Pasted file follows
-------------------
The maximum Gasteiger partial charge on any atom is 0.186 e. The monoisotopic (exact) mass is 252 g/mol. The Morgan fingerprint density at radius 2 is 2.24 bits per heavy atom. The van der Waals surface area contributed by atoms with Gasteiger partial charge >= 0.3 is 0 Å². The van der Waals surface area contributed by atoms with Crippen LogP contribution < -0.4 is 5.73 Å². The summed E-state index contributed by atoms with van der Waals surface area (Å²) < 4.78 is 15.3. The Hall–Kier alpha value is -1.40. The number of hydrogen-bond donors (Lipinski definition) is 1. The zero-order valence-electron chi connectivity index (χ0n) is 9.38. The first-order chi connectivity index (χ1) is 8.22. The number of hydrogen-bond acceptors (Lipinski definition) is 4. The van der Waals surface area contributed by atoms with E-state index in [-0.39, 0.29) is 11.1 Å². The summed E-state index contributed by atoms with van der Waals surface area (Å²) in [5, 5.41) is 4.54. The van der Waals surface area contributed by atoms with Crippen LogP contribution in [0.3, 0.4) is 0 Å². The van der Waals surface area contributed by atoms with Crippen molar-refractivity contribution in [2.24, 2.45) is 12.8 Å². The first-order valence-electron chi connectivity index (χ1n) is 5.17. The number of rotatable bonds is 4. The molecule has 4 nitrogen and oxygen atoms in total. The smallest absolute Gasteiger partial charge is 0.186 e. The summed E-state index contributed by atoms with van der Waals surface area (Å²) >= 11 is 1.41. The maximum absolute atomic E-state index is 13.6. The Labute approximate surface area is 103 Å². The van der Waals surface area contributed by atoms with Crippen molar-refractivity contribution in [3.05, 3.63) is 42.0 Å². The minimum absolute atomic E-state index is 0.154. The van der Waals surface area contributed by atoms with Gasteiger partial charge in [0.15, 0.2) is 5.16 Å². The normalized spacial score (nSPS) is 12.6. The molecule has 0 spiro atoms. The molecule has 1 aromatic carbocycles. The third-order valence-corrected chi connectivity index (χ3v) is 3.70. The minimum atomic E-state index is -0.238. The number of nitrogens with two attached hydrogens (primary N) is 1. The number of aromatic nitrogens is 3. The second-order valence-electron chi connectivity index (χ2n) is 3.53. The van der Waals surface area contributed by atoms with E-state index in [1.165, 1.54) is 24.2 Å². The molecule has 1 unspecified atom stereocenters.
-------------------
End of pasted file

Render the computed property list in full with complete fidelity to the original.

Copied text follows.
The maximum Gasteiger partial charge on any atom is 0.186 e. The monoisotopic (exact) mass is 252 g/mol. The Morgan fingerprint density at radius 2 is 2.24 bits per heavy atom. The van der Waals surface area contributed by atoms with Gasteiger partial charge >= 0.3 is 0 Å². The van der Waals surface area contributed by atoms with Crippen LogP contribution < -0.4 is 5.73 Å². The summed E-state index contributed by atoms with van der Waals surface area (Å²) < 4.78 is 15.3. The Hall–Kier alpha value is -1.40. The number of hydrogen-bond donors (Lipinski definition) is 1. The zero-order valence-electron chi connectivity index (χ0n) is 9.38. The first-order chi connectivity index (χ1) is 8.22. The number of hydrogen-bond acceptors (Lipinski definition) is 4. The van der Waals surface area contributed by atoms with E-state index in [-0.39, 0.29) is 11.1 Å². The summed E-state index contributed by atoms with van der Waals surface area (Å²) in [5, 5.41) is 4.54. The van der Waals surface area contributed by atoms with Crippen LogP contribution in [0.3, 0.4) is 0 Å². The van der Waals surface area contributed by atoms with Crippen molar-refractivity contribution in [2.24, 2.45) is 12.8 Å². The first-order valence-electron chi connectivity index (χ1n) is 5.17. The number of rotatable bonds is 4. The molecule has 4 nitrogen and oxygen atoms in total. The smallest absolute Gasteiger partial charge is 0.186 e. The summed E-state index contributed by atoms with van der Waals surface area (Å²) >= 11 is 1.41. The maximum absolute atomic E-state index is 13.6. The Labute approximate surface area is 103 Å². The van der Waals surface area contributed by atoms with Crippen molar-refractivity contribution in [3.05, 3.63) is 42.0 Å². The minimum absolute atomic E-state index is 0.154. The van der Waals surface area contributed by atoms with Gasteiger partial charge in [0.15, 0.2) is 5.16 Å². The normalized spacial score (nSPS) is 12.6. The molecule has 0 spiro atoms. The molecule has 1 aromatic carbocycles. The third-order valence-corrected chi connectivity index (χ3v) is 3.70. The minimum atomic E-state index is -0.238. The number of nitrogens with two attached hydrogens (primary N) is 1. The number of aromatic nitrogens is 3. The second-order valence-electron chi connectivity index (χ2n) is 3.53. The van der Waals surface area contributed by atoms with E-state index in [1.165, 1.54) is 24.2 Å². The molecule has 1 unspecified atom stereocenters.